Browse results

You are looking at 61 - 70 of 161 items for :

  • Reference Work x
  • Biblical Theology x
Clear All

Series:

Edited by Spencer J. Weinreich

In 1588, the Spanish Jesuit Pedro de Ribadeneyra published a history of the English Reformation, which he continued to revise until his death in 1611. Spencer J. Weinreich’s translation is the first English edition of the History, one fully alive to its metamorphoses over two decades. Weinreich’s introduction explores the text’s many dimensions—propaganda for the Spanish Armada, anti-Protestant polemic, Jesuit hagiography, consolation amid tribulation—and assesses Ribadeneyra as a historian. The extensive annotations anchor Ribadeneyra’s narrative in the historical record and reconstruct his sources, methods, and revisions. The History, long derided as mere propaganda, emerges as remarkable evidence of the centrality of historiography to the intellectual, theological, and political battles of early modern Europe.

Biography, Historiography, and Modes of Philosophizing

The Tradition of Collective Biography in Early Modern Europe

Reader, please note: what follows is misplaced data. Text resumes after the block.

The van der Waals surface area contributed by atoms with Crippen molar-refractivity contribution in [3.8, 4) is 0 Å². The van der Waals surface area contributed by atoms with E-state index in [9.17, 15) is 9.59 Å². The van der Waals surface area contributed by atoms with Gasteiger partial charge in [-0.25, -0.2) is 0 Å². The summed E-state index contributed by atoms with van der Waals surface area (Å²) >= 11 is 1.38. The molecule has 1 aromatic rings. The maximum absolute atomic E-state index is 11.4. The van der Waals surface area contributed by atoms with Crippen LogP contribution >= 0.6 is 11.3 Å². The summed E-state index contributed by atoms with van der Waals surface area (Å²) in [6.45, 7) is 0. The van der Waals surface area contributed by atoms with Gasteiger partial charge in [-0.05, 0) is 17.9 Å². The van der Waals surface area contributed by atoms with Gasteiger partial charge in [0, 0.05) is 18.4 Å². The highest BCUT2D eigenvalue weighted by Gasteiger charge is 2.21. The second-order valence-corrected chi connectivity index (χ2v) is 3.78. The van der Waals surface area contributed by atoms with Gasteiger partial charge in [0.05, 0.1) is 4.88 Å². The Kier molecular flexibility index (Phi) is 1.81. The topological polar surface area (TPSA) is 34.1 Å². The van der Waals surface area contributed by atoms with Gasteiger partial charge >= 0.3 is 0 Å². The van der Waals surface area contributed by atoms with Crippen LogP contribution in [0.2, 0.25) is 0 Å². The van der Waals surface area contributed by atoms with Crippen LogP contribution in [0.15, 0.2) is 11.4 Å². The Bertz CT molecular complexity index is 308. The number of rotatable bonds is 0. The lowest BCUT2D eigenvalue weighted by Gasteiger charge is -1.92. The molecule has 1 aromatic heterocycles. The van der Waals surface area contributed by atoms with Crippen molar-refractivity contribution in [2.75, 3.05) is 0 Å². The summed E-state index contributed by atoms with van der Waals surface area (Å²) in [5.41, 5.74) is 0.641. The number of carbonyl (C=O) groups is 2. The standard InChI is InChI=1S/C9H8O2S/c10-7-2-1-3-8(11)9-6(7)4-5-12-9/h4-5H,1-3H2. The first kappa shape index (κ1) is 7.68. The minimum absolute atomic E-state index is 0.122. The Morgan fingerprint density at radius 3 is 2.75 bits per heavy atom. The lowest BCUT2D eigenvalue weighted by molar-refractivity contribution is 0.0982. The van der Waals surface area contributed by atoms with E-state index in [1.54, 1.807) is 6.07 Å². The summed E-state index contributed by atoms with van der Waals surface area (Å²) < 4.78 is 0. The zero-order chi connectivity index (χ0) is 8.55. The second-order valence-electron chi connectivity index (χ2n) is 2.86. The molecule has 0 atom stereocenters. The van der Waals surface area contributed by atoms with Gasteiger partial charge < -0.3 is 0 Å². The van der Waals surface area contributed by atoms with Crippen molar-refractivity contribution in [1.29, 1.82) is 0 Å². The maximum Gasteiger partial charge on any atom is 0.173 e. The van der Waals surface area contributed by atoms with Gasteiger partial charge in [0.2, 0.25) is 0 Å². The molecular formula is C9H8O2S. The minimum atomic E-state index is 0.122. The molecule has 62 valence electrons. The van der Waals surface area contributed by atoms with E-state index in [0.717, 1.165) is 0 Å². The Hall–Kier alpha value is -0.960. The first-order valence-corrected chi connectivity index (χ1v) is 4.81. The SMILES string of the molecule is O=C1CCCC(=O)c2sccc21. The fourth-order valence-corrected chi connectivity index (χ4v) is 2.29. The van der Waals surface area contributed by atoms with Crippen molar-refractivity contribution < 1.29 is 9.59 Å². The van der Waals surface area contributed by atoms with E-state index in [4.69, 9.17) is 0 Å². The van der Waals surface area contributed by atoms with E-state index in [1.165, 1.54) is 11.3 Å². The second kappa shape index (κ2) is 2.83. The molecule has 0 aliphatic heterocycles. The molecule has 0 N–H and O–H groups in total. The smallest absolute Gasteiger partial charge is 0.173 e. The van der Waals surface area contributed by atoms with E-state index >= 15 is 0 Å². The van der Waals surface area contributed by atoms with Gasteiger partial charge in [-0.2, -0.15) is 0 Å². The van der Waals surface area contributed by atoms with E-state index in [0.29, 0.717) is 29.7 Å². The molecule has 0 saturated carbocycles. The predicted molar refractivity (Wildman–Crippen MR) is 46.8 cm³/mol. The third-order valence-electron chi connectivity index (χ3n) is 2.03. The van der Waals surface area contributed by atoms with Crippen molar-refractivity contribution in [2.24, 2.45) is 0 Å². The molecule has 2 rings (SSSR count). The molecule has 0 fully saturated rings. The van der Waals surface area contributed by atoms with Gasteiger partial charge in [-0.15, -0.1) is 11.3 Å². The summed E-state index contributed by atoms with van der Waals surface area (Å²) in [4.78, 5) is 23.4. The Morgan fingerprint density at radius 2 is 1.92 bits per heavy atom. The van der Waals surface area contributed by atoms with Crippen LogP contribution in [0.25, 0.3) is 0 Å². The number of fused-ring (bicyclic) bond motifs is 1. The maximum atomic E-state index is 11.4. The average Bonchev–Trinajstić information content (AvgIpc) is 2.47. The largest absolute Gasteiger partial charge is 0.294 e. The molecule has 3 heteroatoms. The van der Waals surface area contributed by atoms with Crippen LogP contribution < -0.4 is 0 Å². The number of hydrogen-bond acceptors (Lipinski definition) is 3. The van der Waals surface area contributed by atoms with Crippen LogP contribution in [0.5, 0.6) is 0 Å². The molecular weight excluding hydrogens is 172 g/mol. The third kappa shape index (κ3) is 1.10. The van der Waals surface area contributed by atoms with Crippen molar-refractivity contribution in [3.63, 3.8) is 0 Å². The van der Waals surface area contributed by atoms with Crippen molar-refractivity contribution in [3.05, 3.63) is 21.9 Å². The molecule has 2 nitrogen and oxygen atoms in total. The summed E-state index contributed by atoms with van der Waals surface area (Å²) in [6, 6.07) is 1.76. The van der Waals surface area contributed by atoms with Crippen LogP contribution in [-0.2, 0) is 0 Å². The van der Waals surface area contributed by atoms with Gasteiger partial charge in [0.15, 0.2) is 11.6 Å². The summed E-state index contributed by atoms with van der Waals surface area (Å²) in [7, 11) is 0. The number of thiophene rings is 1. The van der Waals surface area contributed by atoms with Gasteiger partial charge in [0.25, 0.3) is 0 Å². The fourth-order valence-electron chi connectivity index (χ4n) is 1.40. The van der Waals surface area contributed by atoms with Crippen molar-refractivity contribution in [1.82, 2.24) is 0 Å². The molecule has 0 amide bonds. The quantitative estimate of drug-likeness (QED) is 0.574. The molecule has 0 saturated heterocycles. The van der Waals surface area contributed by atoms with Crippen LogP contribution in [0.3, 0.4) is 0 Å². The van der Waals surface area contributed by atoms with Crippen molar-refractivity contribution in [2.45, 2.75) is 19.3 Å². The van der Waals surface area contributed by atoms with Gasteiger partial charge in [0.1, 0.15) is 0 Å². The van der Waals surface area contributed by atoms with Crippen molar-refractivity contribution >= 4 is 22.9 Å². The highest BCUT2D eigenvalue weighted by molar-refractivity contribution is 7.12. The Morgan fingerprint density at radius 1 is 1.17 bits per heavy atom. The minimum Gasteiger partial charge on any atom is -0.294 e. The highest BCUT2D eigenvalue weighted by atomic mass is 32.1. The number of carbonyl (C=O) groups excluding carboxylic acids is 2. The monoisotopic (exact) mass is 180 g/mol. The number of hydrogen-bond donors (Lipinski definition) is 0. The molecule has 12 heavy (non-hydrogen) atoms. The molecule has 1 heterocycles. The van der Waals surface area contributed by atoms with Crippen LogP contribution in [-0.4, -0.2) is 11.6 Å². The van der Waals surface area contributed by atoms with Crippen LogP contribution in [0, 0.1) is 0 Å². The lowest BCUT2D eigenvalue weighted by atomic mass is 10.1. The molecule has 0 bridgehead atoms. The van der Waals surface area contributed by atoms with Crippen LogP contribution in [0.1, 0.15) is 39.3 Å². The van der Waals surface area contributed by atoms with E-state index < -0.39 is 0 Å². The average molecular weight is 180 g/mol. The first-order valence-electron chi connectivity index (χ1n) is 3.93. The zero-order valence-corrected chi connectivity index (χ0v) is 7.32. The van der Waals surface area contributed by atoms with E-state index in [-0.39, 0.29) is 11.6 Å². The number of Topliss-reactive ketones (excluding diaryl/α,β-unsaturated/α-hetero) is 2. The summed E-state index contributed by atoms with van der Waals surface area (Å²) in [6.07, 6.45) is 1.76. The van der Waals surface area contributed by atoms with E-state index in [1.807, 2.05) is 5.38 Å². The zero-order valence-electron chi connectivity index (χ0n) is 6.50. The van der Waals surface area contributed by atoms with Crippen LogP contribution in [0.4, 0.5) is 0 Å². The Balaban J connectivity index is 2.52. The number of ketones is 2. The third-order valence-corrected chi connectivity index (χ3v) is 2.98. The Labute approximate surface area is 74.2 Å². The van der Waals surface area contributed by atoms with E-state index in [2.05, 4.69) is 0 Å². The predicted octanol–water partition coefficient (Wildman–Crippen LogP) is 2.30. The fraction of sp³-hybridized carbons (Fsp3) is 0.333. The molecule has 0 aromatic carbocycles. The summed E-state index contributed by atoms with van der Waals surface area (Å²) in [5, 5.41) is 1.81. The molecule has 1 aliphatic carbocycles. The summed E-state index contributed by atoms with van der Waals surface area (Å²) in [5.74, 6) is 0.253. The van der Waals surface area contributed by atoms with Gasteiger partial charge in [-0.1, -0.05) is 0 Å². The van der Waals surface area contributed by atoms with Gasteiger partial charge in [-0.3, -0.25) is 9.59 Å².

Series:

Patrick Baker

By way of essays and a selection of primary sources in parallel text, Biography, Historiography, and Modes of Philosophizing provides an introduction to a vast, significant, but neglected corpus of early modern literature: collective biography. It focuses especially on the various related strands of political, philosophical, and intellectual and cultural biography as well as on the intersection between biography, historiography, and philosophy. Individual texts from the fifteenth to the eighteenth century are presented as examples of how the ancient collective biographical tradition – as represented above all by Plutarch, Suetonius, Diogenes Laertius, and Jerome – was received and transformed in the Renaissance and beyond in accordance with the needs of humanism, religious controversy, politics, and the development of modern philosophy and science.

Ancient Libraries and Renaissance Humanism

The De bibliothecis of Justus Lipsius

Series:

Thomas Hendrickson

Winner of the 2018 Josef IJsewijn Prize for Best Book on a Neo-Latin Topic